Clinical and epidemiological studies in myeloproliferative neoplasms

Detta är en avhandling från Stockholm : Karolinska Institutet, Dept of Medicine, Solna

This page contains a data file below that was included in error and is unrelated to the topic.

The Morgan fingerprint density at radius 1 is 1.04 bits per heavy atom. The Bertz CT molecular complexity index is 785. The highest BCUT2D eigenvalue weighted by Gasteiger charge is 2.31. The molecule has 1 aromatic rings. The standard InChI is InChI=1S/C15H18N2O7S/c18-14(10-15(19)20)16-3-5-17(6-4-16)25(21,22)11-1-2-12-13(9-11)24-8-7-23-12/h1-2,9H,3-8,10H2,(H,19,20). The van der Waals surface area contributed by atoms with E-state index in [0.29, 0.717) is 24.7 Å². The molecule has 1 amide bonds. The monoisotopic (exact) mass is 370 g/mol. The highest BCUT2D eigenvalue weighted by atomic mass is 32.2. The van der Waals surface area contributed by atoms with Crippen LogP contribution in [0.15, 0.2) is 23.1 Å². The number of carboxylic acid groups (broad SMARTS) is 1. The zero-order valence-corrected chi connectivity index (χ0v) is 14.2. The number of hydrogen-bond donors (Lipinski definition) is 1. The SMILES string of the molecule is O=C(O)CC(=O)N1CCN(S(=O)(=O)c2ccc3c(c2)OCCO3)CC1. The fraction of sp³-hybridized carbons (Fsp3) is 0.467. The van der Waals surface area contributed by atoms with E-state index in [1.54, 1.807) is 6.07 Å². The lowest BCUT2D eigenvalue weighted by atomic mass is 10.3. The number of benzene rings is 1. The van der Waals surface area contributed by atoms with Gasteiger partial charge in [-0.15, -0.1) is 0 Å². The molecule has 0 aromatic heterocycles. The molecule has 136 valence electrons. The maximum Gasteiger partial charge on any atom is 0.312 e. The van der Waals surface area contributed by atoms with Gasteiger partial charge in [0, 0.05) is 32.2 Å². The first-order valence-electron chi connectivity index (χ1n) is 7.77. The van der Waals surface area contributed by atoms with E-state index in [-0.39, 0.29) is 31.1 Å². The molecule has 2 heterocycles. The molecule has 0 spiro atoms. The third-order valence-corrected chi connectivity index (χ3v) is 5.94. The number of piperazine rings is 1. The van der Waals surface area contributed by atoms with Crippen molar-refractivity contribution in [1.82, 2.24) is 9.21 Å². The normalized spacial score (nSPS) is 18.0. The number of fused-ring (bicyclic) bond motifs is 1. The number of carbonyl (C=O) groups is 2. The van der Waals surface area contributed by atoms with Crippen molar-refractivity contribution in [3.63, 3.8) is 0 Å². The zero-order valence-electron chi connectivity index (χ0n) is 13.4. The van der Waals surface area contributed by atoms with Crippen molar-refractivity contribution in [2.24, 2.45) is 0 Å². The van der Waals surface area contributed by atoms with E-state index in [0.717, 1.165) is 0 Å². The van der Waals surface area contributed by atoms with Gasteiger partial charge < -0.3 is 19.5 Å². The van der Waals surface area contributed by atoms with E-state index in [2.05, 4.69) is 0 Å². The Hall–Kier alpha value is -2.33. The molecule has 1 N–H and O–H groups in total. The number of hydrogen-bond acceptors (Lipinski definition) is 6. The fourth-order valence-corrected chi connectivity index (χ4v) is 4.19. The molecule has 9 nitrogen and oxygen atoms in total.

Sammanfattning: Myeloproliferative neoplasms (MPN), including polycythemia vera (PV), essential thrombocythemia (ET), and primary myelofibrosis (PMF), are clonal hematopoietic disorders characterized by excessive terminally differentiated myeloid cells. MPNs can progress to secondary myelofibrosis or acute myeloid leukemia (AML)/myelodysplastic syndromes (MDS). Although progress has been made in the understanding of the pathogenesis and management of MPNs, there are still unresolved issues regarding prognosis, causes of death, and risk factors for leukemic transformation. In patients with hematological malignancies, the risk of suicide and suicide attempts is largely unknown. We conducted a population-based study to establish patterns of survival in 9,384 MPN patients identified from the Swedish Cancer Registry between 1973 and 2008. Relative survival ratios were computed as measures of patient survival. Relative survival was significantly lower in all MPN subtypes compared to expected survival in the general population, reflected in10-year relative survival ratios of 0.64 (95% confidence interval (CI); 0.62-0.67) in PV, 0.68 (0.64-0.71) in ET, and 0.21 (0.18-0.25) in PMF, respectively. Excess mortality was observed in patients of all MPN subtypes during all four calendar periods (p <0.001). Nevertheless, survival improved significantly over time (p <0.001); however, the improvement was less pronounced after the year 2000 and was confined to patients with PV and ET. In conclusion, our findings underline the assertion that all MPNs should be considered serious diseases that reduce life expectancy and highlight the need to improve treatment strategies for these patients. Through the Swedish Cancer Registry and our national MPN cohort we identified 9,563 MPN patients diagnosed between 1973 and 2005 and their 37,643 matched controls to assess excess mortality and causes of death. Cumulative incidence functions, calculated using a flexible parametric model, were used to estimate 10-year probabilities of death with 95% CIs for six categories of causes of death. The 10-year probability of dying from infections in male MPN patients aged 70-79 years at diagnosis were 4.5% (matched controls; 2.3%), from hematological malignancy 13.7% (0.2%), from cardiovascular disease 16.8% (15.0%), from cerebrovascular disease 5.5% (5.1%), from solid tumor 9.7% (11.5%), and from other disorders 24.9% (14.9%). The excess mortality in MPN patients declined due to a decrease in deaths from hematological malignancies during the first calendar period (1973-1982), infections, and in younger MPN patients, from cardiovascular disease. The overall improvement in 10-year mortality, observed in both patients and matched controls over time, was mainly explained by declines in cardiovascular death. In conclusion, the improved survival over time is multifactorial and can only partly be attributed to improved management of the underlying hematological malignancy. We conducted a nested case-control study to assess the role of MPN treatment and subsequent AML/MDS risk. From a nationwide MPN cohort (n=11,039; diagnosed 1958-2005), we identified 162 patients (cases) with transformation (153 and nine with subsequent AML and MDS diagnosis, respectively) and their 242 matched controls (MPN patients without AML/MDS transformation). Using logistic regression, odds ratios (ORs) were calculated as measures of AML/MDS risk. Forty-one (25%) of the 162 MPN patients with AML/MDS transformation were never exposed to alkylating agents, radioactive phosphorous (P32), or hydroxyurea (HU). The ORs for cases receiving 1 to 499 g, 500 to 999 g, more than 1,000 g of HU were 1.5 (95% CI; 0.6-2.4), 1.4 (0.6-3.4), and 1.3 (0.5-3.3), respectively, for AML/MDS development (not significant). Patients with MPNs who received P32 doses greater than 1,000 MBq and more than 1 g of alkylating agents had a 4.6-fold (2.1-9.8; p<0.002) and 3.4-fold (1.1-10.6; p<0.015) increased risk of AML/MDS, respectively. Thus, the risk of AML/MDS development after MPN diagnosis was not associated with HU treatment at any dosage. The fact that only 32% of patients with AML/MDS transformation received doses found here to be leukemogenic indicates a major role for non-treatmentrelated factors. To define incidence and risk factors for suicide and suicide attempts in patients with hematological malignancies, we conducted a population-based study in 47,220 patients with hematological malignancies and their 235,868 matched controls. Using Cox regression, the hazard ratios (HRs) for suicide and suicide attempts (combined end-point) in patients with hematological malignancies was 1.9 (95% CI; 1.5-2.3) compared to matched controls during the first three years after diagnosis. When more than three years had elapsed, there was no excess risk of suicide/suicide attempts (HR 1.1; 0.9-1.4). Patients with multiple myeloma carried the highest risk, HR 3.4 (2.3-5.0), and a pre-existing psychiatric disorder was strongly associated with an increased risk of suicide and suicide attempts (HR 23.3; 16.6-32.6). Although suicides contributed marginally to mortality in patients with hematological malignancies, awareness of risk factors for suicide/suicide attempts can facilitate identification of high-risk patients and enable preventive interventions

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